Alabama’s HB 56 is the harshest anti-immigrant law in the country. Becoming Visible is a response from Alabama citizens to a law we believe is bringing back Jim Crow. Here we put a human face on the issue by telling real immigrant stories.

Cristian, immigrant mother

I’m a stay-at-home mother of four. My husband and I crossed the border in 2009. Now we are saving to go back. My husband was a brick mason and cook here, but lost his job. Because of HB 56, I’m afraid to go to Walmart. I’m afraid to walk the kids to the bus, afraid [...]

Ezequiel Gutierrez, legal bakery owner

I own a bakery in Russelville, and my business has fallen 60%. People here in Russelville are scared, and I have friends who have gone to Kansas, Mississippi, Chicago. They left only because of the new law. When I came here, this was the best place I had been — much better than California. This [...]

U.W. Clemon, Alabama’s first black federal judge

As a young civil rights activist in the 1960′s, U.W. Clemon marched with Martin Luther King, challenged Bull Connor and George Wallace, and helped desegregate the University of Alabama. “Ours is a country basically that is based on immigration. We are a nation of immigrants. Only two categories of Americans don’t fall into the category [...]

Jose, Carlos Pineda, son of store owner in Foley

I’m 13, and I live in Foley, where my dad Guadelupe Pineda-Rios owns a market, a butcher shop and a restaurant. He’s told me many times about how he saved to start a business—a Mexican working odd jobs for little pay — in a field for $15 a day, in a market for $7 an [...]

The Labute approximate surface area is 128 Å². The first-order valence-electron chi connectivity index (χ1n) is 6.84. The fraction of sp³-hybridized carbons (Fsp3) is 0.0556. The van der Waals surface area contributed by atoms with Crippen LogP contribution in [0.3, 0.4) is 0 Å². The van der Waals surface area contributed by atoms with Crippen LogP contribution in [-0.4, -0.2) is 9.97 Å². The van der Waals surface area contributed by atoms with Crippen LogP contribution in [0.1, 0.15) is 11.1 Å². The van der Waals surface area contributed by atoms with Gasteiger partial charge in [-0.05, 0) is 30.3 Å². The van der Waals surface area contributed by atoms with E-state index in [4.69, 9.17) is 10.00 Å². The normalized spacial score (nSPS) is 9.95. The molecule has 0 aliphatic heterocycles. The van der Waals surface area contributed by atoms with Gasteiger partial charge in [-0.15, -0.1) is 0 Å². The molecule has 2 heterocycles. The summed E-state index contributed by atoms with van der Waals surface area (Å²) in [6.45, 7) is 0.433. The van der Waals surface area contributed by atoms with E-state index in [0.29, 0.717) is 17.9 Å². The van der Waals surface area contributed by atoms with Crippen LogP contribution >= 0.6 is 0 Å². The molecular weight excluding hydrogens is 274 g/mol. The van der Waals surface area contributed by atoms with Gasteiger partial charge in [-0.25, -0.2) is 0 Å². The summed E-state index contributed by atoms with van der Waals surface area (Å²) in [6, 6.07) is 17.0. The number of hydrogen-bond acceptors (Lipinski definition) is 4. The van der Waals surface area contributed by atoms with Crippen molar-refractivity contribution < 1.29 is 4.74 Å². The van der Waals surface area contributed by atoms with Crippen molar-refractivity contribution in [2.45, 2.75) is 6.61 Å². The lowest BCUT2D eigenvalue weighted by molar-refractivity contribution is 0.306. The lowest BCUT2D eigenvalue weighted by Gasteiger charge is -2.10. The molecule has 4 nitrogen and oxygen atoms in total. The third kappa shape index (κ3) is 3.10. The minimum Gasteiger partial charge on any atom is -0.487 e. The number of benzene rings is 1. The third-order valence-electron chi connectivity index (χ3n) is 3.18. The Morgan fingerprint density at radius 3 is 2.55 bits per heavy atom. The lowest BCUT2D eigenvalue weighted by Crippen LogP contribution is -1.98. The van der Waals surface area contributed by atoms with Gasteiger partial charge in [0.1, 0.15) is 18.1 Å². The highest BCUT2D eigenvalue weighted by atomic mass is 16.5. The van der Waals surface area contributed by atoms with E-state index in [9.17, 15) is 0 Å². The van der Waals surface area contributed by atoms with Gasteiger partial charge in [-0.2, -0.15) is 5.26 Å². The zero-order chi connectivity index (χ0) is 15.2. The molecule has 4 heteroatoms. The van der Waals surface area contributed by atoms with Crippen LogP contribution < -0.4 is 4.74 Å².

*Angelita, undocumented mother of honor student

I work in Foley shucking oysters. I was nervous about driving to my children’s school because I am undocumented and I could be pulled over by the police and detained. But I went anyway because my children need a good education and their teachers care about them. One of my children is on the honor [...]

Jose Contreras, U.S. Citizen, Hispanic business owner

My wife and I run a restaurant and a store on Main Street in Albertville, Alabama, where we have 4000 Hispanic residents. When I opened my first business here 12 years ago, the storefronts next to mine were mostly empty and there were only three Latino businesses in town. Today, my two businesses are surrounded [...]

Scott Douglas III, Executive Director, Greater Birmingham Ministries

An older white woman, her lips dripping with nullification and interposition, came up to me and said, “Young man, we got to do somethin’ about them Mexicans. They’re taking jobs away from our good colored people.” I think it was the asking—demanding—that churches not harbor or in any way assist immigrants that got the attention [...]

Luis Gutierrez, U.S. Congressman

These are trying times in Alabama. I’ve been speaking out against anti-immigration laws. I was among the dozens of protestors arrested outside the White House after I received a letter from President Obama rejecting our proposal to suspend deportations of undocumented college students with clean criminal records. What I saw in Alabama when I was [...]

Mayra Rangel of Oneonta, Alabama

I live in Oneonta, a north central town in Blount County, Alabama. Since this law passed everyone I know has been leaving. But, how do you pack up 16 years of your life and expect to start new somewhere else? And why should you be afraid to talk to the police? We’re scared of the [...]

Cineo Gonzales, father of racially profiled daughter

My daughter is in the first grade in public school. The other day she came home with a document explaining HB 56, the new anti-immigration law in Alabama. Se was upset because she’s a U.S. citizen, but she and the other Latino student in the class were given these letters in front of the other [...]


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